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When the Newfoundland coast was “Land of the Basques:” Euskadi strengthens ties with Canada

11/15/2017

The mayor of Red Bay presenting Urkullu with a document that includes the signatures of all the town’s inhabitants as a sign of pride over their relationship with he Basques (photo Irekia-DV)
The mayor of Red Bay presenting Urkullu with a document that includes the signatures of all the town’s inhabitants as a sign of pride over their relationship with he Basques (photo Irekia-DV)

Euskadi strengthens ties with Canada in order to support the cultural links that go back 500 years, with the arrival of the first Basque whalers to the area of Red Bay.  Whale hunters from the entire Basque coast made Europe and American history in an activity that is slowly discovering and recovering what has served to spur new links between the current inhabitants of both territories.  Article by Miguel Villameriel in El Diario Vasco.  

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Miguel Villameriel/Donostia-San Sebastian.   There was a time, in the 16th century, on the frigid coasts of Newfoundland, in the northwest of Canada, when it was considered the land of the Basques.  Before the English and the French began a fight over the control of this vast Canadian land, several hundreds of intrepid Basque whalers reached the coasts of Newfoundland and Labrador, not to conquer them, but to coexist with the Inuit peoples who inhabited those lands, and create a whaling station that was regarded for years as the greatest world power in the production of whale oil.  A material that was treasured at the time, above all, for powering oil lamps that the Basques distributed afterwards across Europe.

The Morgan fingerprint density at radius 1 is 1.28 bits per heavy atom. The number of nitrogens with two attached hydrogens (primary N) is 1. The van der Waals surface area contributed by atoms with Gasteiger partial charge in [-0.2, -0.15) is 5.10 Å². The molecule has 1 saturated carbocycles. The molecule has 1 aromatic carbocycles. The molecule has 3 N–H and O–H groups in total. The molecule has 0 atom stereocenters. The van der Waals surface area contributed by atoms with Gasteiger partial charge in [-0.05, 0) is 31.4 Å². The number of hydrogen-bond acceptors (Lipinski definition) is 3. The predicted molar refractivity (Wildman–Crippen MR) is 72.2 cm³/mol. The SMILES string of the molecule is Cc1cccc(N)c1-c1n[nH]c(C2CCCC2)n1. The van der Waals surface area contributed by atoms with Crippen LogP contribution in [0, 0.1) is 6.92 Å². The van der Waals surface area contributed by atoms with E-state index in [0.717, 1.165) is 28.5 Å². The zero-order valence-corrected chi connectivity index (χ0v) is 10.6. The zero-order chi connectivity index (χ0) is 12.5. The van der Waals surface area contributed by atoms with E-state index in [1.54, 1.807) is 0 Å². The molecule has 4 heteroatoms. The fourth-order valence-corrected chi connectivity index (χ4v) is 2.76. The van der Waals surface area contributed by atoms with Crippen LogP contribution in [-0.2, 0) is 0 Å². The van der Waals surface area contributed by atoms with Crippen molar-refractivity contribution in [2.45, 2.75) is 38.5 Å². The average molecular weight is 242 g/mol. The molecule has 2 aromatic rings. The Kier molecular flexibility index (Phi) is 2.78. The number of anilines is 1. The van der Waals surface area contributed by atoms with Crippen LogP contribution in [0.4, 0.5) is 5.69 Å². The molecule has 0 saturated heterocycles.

The Basque whaling station in Red Bay was declared as a World Heritage Site by UNESCO in 2013, and is a reference to understand the hunting of whales led by the Basques in the 16th century, despite the thousands of kilometers between them and the Basque coast.  Several settlements found in the last few decades in the Eastern Arctic and subarctic in Canada prove the close relationship that existed between the Basques and the Inuit, to the point of some settlements being named “Basque-Inuit Place.”  This was not anything timely, but a systematic relationship that contributed to the preponderance of the Basque presence in those lands over many centuries, and even today that can be traced through the toponymy of some of the Newfoundland coastal areas, with at least one hundred place names there of Basque origin.

The peaceful relationship between the Basque whalers and the Canadian natives is a point of pride for both groups that has allowed a new institutional relationship to be forged in the last few years, to support links that were created 500 years ago. Lehendakari, Iñigo Urkullu, took advantage of his latest visit to Canada, at the end of October, to sign an agreement of collaboration with the public entity of Parcs Canada that is in charge of managing, among others, the whaling station at Red Bay in Newfoundland.  With his agreement, signed in Ottawa, the Basque Government and the Canadian Government have delved into the preservation of the historic and cultural links that join both peoples.